Courtney Chaloff – Ex. 6

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African-American students standing next to a "Suburbia" Bus. From Hartford History Center, Hartford Public Library

This picture depicts 12 African-American students in front of a bus in 1968. The bus reads, “Suburbia.” The children are from the Hartford area but are being bussed to suburbs to attend other schools. This photo shows attempts at school integration despite residential segregation. Because where you live determines where you go to school, bussing is necessary to get minority students who don’t have access to housing in better neighborhoods to higher quality schools. In the following video, Susan Hansen is enlightened of this housing segregation that existed in her neighborhood in the 1940s.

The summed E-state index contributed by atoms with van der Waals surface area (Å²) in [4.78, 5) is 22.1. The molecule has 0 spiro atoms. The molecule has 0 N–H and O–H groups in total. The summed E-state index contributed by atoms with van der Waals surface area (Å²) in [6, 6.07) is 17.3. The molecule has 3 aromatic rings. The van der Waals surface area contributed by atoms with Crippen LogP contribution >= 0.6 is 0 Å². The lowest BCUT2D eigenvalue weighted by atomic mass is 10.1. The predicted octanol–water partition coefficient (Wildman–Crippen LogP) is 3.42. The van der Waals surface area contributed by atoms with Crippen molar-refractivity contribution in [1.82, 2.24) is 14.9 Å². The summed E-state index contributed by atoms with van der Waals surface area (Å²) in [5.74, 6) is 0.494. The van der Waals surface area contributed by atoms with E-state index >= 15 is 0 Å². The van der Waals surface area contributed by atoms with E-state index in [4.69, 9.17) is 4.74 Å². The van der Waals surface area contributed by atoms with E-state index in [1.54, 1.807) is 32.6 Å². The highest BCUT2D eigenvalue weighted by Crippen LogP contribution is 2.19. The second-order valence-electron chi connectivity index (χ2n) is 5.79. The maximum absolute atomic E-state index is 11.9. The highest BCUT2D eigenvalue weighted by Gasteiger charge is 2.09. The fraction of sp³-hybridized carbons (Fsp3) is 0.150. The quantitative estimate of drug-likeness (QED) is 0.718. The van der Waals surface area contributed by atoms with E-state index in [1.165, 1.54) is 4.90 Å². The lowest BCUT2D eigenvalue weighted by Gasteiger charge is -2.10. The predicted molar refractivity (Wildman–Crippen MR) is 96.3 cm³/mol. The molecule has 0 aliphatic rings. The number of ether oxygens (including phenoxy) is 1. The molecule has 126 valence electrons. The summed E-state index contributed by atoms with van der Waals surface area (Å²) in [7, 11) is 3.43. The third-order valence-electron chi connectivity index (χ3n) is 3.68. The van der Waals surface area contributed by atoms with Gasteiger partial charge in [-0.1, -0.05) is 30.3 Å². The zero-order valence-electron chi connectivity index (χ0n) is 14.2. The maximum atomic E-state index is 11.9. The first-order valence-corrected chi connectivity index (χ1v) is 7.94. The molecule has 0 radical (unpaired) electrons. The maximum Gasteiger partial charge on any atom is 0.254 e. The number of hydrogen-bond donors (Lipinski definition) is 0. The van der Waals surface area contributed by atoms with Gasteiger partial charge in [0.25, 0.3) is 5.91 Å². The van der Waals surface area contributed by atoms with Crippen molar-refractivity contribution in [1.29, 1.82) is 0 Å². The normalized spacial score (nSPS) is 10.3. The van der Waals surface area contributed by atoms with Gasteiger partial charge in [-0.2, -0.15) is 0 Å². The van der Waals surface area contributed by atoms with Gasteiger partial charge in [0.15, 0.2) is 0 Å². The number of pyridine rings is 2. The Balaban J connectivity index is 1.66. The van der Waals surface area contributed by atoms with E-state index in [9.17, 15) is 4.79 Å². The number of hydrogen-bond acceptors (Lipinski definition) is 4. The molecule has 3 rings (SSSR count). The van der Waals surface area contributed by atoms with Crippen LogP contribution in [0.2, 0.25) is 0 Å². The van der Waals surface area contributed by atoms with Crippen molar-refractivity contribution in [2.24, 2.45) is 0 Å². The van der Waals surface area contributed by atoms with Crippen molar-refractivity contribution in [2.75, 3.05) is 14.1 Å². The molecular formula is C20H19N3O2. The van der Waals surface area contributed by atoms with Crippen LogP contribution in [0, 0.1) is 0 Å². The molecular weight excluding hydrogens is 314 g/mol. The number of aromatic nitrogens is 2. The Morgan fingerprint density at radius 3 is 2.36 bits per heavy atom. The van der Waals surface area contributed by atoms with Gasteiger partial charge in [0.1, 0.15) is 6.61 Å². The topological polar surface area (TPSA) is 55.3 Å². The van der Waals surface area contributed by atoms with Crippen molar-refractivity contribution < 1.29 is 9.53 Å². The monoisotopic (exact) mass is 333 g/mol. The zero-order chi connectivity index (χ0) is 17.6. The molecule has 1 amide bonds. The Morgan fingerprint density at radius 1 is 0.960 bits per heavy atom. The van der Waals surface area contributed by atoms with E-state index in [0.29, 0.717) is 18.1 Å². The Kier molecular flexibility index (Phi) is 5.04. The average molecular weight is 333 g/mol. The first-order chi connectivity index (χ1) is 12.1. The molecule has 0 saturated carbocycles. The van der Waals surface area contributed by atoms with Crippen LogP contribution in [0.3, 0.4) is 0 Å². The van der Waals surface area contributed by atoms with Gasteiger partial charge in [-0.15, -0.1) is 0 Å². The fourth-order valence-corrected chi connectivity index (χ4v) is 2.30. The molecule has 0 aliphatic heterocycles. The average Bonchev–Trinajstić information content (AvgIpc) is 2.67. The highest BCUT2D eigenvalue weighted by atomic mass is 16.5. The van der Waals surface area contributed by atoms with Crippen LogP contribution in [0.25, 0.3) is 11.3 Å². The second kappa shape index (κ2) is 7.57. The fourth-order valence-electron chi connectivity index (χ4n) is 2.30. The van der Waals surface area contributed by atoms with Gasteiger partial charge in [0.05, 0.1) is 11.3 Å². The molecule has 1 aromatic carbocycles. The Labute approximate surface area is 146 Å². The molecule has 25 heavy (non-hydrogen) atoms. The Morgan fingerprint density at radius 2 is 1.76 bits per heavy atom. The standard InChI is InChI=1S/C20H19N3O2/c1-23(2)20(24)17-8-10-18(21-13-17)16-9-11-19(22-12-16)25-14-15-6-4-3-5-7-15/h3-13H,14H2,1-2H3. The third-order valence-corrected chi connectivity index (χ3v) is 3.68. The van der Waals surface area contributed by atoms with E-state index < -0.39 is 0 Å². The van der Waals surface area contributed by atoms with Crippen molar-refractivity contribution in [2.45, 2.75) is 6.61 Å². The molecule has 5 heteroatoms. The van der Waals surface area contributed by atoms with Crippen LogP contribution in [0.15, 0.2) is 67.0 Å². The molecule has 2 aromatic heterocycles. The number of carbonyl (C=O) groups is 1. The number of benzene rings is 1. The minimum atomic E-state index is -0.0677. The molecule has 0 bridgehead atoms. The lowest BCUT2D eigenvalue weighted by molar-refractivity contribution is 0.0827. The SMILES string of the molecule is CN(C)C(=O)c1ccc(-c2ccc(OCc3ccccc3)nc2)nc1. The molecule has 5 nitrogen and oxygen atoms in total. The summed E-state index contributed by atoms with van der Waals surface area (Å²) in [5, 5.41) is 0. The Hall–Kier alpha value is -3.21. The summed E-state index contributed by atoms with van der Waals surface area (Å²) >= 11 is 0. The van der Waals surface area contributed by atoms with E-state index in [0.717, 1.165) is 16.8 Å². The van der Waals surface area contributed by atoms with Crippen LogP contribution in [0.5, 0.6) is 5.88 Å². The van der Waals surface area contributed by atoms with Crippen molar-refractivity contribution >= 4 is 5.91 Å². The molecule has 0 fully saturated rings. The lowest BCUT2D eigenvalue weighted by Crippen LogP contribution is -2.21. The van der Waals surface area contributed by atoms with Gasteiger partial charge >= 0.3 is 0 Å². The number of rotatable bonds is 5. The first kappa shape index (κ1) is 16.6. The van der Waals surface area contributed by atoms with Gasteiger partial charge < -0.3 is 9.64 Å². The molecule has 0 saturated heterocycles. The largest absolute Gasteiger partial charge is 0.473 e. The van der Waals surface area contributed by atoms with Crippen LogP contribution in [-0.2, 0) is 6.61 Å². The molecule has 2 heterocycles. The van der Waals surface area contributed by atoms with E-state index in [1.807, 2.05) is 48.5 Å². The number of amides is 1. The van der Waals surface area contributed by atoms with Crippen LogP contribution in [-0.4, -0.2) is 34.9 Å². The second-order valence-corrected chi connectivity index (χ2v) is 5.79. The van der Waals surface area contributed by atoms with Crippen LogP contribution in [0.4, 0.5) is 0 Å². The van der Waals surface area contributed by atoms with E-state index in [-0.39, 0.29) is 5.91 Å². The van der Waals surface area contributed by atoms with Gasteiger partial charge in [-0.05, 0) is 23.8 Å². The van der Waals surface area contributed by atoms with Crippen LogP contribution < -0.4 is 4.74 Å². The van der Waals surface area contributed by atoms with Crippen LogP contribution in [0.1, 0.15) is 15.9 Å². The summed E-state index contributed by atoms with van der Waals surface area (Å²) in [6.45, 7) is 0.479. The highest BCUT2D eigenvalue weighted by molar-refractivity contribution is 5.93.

Source: Hansen, Susan. Oral history interview on West Hartford, CT and restrictive covenants (with video), by Candace Simpson for the Cities, Suburbs, and Schools Project, July 22, 2011.Available from theTrinity College Digital Repository, Hartford Connecticut (

The interviewer, Candace Simpson, reads Susan Hansen a racially restrictive property deed from West Hartford in the 1940s. The property deed explicitly said that “no persons of any race, except the white race, shall use or occupy any building on any lot.” Susan, extremely surprised and confused, says, “I’m shocked… I can’t even comprehend it…. its not something I would have expected in Connecticut at all” (3:50 – 4:05). This interview shows how many people were unaware that such blatant racism existed in housing. These discriminatory actions not only affected the housing market for minorities but also school choice. That is why the picture of bussing in the 1960s is so significant.